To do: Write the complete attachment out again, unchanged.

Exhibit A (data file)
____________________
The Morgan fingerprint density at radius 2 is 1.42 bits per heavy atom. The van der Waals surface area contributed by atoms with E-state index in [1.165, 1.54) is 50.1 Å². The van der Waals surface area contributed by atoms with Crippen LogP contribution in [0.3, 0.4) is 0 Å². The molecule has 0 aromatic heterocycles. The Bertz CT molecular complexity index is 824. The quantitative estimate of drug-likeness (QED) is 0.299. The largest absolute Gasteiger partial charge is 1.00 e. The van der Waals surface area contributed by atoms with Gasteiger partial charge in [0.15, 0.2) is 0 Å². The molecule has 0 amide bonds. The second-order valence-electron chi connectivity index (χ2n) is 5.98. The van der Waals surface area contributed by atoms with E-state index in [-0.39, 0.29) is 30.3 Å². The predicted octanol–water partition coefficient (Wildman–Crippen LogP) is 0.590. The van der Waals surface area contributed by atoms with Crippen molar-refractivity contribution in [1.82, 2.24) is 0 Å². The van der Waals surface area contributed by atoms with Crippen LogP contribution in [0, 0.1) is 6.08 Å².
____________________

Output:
The Morgan fingerprint density at radius 2 is 1.42 bits per heavy atom. The van der Waals surface area contributed by atoms with E-state index in [1.165, 1.54) is 50.1 Å². The van der Waals surface area contributed by atoms with Crippen LogP contribution in [0.3, 0.4) is 0 Å². The molecule has 0 aromatic heterocycles. The Bertz CT molecular complexity index is 824. The quantitative estimate of drug-likeness (QED) is 0.299. The largest absolute Gasteiger partial charge is 1.00 e. The van der Waals surface area contributed by atoms with Gasteiger partial charge in [0.15, 0.2) is 0 Å². The molecule has 0 amide bonds. The second-order valence-electron chi connectivity index (χ2n) is 5.98. The van der Waals surface area contributed by atoms with E-state index in [-0.39, 0.29) is 30.3 Å². The predicted octanol–water partition coefficient (Wildman–Crippen LogP) is 0.590. The van der Waals surface area contributed by atoms with Crippen molar-refractivity contribution in [1.82, 2.24) is 0 Å². The van der Waals surface area contributed by atoms with Crippen LogP contribution in [0, 0.1) is 6.08 Å².